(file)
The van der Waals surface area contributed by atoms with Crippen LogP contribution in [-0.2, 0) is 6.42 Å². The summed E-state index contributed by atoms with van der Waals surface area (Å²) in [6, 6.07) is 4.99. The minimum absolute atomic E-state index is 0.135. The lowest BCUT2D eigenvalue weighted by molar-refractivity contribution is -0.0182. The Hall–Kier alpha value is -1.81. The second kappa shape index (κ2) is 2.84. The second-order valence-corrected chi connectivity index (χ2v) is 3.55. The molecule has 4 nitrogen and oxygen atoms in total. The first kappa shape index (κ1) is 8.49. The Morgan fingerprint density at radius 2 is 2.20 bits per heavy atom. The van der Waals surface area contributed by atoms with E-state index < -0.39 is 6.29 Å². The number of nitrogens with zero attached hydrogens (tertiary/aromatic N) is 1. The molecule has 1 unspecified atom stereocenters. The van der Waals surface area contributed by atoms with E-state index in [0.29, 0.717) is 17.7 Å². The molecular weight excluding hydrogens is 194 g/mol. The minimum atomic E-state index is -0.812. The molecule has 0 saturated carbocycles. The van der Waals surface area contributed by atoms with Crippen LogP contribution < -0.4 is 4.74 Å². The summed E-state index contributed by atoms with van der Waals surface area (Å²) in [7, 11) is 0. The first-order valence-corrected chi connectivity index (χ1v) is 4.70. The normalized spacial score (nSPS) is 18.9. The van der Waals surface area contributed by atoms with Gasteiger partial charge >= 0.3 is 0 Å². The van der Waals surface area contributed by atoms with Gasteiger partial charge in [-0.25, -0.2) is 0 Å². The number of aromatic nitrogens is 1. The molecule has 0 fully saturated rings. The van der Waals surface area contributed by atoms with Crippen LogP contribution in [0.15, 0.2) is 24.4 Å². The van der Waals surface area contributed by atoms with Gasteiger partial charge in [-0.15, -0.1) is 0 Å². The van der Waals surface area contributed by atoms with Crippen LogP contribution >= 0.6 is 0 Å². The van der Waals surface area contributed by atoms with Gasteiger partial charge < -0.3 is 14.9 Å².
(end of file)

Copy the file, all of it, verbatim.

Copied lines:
The van der Waals surface area contributed by atoms with Crippen LogP contribution in [-0.2, 0) is 6.42 Å². The summed E-state index contributed by atoms with van der Waals surface area (Å²) in [6, 6.07) is 4.99. The minimum absolute atomic E-state index is 0.135. The lowest BCUT2D eigenvalue weighted by molar-refractivity contribution is -0.0182. The Hall–Kier alpha value is -1.81. The second kappa shape index (κ2) is 2.84. The second-order valence-corrected chi connectivity index (χ2v) is 3.55. The molecule has 4 nitrogen and oxygen atoms in total. The first kappa shape index (κ1) is 8.49. The Morgan fingerprint density at radius 2 is 2.20 bits per heavy atom. The van der Waals surface area contributed by atoms with E-state index < -0.39 is 6.29 Å². The number of nitrogens with zero attached hydrogens (tertiary/aromatic N) is 1. The molecule has 1 unspecified atom stereocenters. The van der Waals surface area contributed by atoms with E-state index in [0.29, 0.717) is 17.7 Å². The molecular weight excluding hydrogens is 194 g/mol. The minimum atomic E-state index is -0.812. The molecule has 0 saturated carbocycles. The van der Waals surface area contributed by atoms with Crippen LogP contribution < -0.4 is 4.74 Å². The summed E-state index contributed by atoms with van der Waals surface area (Å²) in [7, 11) is 0. The first-order valence-corrected chi connectivity index (χ1v) is 4.70. The normalized spacial score (nSPS) is 18.9. The van der Waals surface area contributed by atoms with Gasteiger partial charge >= 0.3 is 0 Å². The van der Waals surface area contributed by atoms with Gasteiger partial charge in [-0.25, -0.2) is 0 Å². The number of aromatic nitrogens is 1. The molecule has 0 fully saturated rings. The van der Waals surface area contributed by atoms with Crippen LogP contribution in [0.15, 0.2) is 24.4 Å². The van der Waals surface area contributed by atoms with Gasteiger partial charge in [-0.15, -0.1) is 0 Å². The van der Waals surface area contributed by atoms with Crippen LogP contribution >= 0.6 is 0 Å². The van der Waals surface area contributed by atoms with Gasteiger partial charge < -0.3 is 14.9 Å².